L. S.: You mentioned that while “Red States” would go one policy direction, “Blue States” would go the other direction in many cases. I am wondering whether states have enough autonomy to pursue their policy objectives or today’s United States became so centralized that even though States wish to pursue their own policy choices, they are not able to do that because of the increased centralization.
T.B.: It is a mixed situation. Each ideological party has a tendency to support states’ rights when it benefits their underlying policy position and support federal intervention when they like the policy the federal government pursues. People seldom have a consistent, principled commitment to “state’s rights”. But devolving power to States is one potential solution, in theory, to the problem of polarization. When there are strong disagreements about policies, devolution allows people of different States to choose different values. And when the question is not merely about values but also what policies empirically will work better, then “federalism” allows States to experiment: to operate, as Louis Brandeis said, as “the laboratories of democracy”. Finally, if you seriously oppose the policy enacted in your State, you at least have the possibility of moving somewhere else. This differs from the “winner takes all” result when a policy prevails at the national level. Mariujana, guns, the precise balance between conflicting rights of equality or speech: all these contested questions could be handled differently by different states, and there are certainly other places where the States could have more room. But when the competing sides are so polarized and the issue involves some fundamental matter of freedom or identity like political expression, basic equality or religious freedom, then devolution is not a solution: that I fear, is the situation with respect to freedoms in the “culture wars.”
L. S.: Now, we see the Supreme Court is devided on key issues and big cases are often decided by 5:4. I am wondering whether the very institution who might provide remedy for polarization has become polarized itself?
T. B.: Well, repeated 5:4 decisions do tend to reduce the Supreme Court’s legitimacy and make people see it as a political actor. But Americans hate the Supreme Court resolving issues until they need the Court to resolve an issue in favor of their views. A good example is the Democrats reaction to the Bush v. Gore decision, which gave the 2000 election to George Bush and sparked a great deal of liberal commentary saying, in effect: “We ought to stop relying on the courts, since they are in the hands of conservatives and will only give us conservative results.” It seemed that left-leaning liberals might significantly reduce their reliance on courts. But within two years 9/11 happened, strict interrogations and detentions of supposed terrorists were introduced, and liberals went right back to the Supreme Court to enforce the suspects’ rights against the overbearing policies of the government.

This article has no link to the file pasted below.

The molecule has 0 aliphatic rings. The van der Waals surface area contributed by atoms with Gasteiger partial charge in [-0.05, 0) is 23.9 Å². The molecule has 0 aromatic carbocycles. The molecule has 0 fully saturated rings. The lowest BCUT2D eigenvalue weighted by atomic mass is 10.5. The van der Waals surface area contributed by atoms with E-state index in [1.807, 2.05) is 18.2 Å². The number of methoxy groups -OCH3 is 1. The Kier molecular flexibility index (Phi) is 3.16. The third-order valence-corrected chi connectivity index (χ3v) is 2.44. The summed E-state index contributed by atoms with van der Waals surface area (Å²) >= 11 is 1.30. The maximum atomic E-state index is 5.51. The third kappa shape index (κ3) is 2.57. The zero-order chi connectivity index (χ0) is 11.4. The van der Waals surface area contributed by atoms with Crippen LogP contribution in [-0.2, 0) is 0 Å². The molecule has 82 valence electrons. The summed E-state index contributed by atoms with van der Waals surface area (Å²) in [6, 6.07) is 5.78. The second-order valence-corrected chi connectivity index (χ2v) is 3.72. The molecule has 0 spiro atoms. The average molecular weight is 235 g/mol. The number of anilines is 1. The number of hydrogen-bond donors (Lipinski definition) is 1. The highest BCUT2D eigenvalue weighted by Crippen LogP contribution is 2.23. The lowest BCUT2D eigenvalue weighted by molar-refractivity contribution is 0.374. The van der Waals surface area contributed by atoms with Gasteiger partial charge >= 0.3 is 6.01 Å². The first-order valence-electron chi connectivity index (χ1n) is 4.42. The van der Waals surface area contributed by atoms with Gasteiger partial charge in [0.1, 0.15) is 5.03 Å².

Moreover, even if the Supreme Court divides by 5:4, its debate and discussion still often looks better than the rhetoric and name-calling in legislatures and on media. So, in a time of polarization the Supreme Court, even if not perfect, can still appear better to many people than the alternatives.
L. S.: And should the Supreme Court offer some remedy to the polarization?
T. B.: It can definitely do so in places. Protecting both religious freedom and gay rights—taking both rights seriously—would address some of the cultural polarization problems. Strong free speech protections serve the same goal—and virtually all of our current justices, conservative and liberal, have a firm commitment to protecting speech. The other area where the Supreme Court could intervene is against political gerrymandering that draws lines creating “safe districts” and systematically minimizing the seats of the minority party. Justices have hinted for thirty years that they might start to address this problem—one that by nature will not correct itself, since the members elected under such policies will not vote to undermine their own status. However, the Court has never found a satisfactory standard to evaluate at what point the harm of line-drawing on minority parties becomes too much, since all legislative districting takes into account various considerations including politics. It would help if the Supreme Court placed some limits on political gerrymandering. But whether they will do so is another question.